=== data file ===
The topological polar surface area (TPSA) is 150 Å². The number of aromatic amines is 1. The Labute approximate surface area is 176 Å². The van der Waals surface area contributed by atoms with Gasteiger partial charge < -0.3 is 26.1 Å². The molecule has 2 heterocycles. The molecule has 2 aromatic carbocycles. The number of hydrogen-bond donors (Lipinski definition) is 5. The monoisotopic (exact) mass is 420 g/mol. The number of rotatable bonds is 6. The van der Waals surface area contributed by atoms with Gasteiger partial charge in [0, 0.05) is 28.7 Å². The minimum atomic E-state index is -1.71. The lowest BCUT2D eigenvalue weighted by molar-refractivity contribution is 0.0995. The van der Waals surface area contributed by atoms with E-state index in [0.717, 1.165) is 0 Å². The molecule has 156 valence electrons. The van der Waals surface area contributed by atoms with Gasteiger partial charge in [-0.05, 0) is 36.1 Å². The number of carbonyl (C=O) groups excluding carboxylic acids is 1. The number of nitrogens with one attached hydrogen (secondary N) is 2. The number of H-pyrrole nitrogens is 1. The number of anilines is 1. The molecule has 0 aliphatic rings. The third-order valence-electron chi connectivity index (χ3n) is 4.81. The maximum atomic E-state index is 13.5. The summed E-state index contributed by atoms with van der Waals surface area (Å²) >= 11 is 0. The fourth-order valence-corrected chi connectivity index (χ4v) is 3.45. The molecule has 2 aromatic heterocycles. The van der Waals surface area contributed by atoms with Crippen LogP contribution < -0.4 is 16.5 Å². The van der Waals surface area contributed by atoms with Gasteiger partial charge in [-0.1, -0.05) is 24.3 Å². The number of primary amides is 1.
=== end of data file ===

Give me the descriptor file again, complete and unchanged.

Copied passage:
The topological polar surface area (TPSA) is 150 Å². The number of aromatic amines is 1. The Labute approximate surface area is 176 Å². The van der Waals surface area contributed by atoms with Gasteiger partial charge < -0.3 is 26.1 Å². The molecule has 2 heterocycles. The molecule has 2 aromatic carbocycles. The number of hydrogen-bond donors (Lipinski definition) is 5. The monoisotopic (exact) mass is 420 g/mol. The number of rotatable bonds is 6. The van der Waals surface area contributed by atoms with Gasteiger partial charge in [0, 0.05) is 28.7 Å². The minimum atomic E-state index is -1.71. The lowest BCUT2D eigenvalue weighted by molar-refractivity contribution is 0.0995. The van der Waals surface area contributed by atoms with E-state index in [0.717, 1.165) is 0 Å². The molecule has 156 valence electrons. The van der Waals surface area contributed by atoms with Gasteiger partial charge in [-0.05, 0) is 36.1 Å². The number of carbonyl (C=O) groups excluding carboxylic acids is 1. The number of nitrogens with one attached hydrogen (secondary N) is 2. The number of H-pyrrole nitrogens is 1. The number of anilines is 1. The molecule has 0 aliphatic rings. The third-order valence-electron chi connectivity index (χ3n) is 4.81. The maximum atomic E-state index is 13.5. The summed E-state index contributed by atoms with van der Waals surface area (Å²) >= 11 is 0. The fourth-order valence-corrected chi connectivity index (χ4v) is 3.45. The molecule has 2 aromatic heterocycles. The van der Waals surface area contributed by atoms with Crippen LogP contribution < -0.4 is 16.5 Å². The van der Waals surface area contributed by atoms with Gasteiger partial charge in [-0.1, -0.05) is 24.3 Å². The number of primary amides is 1.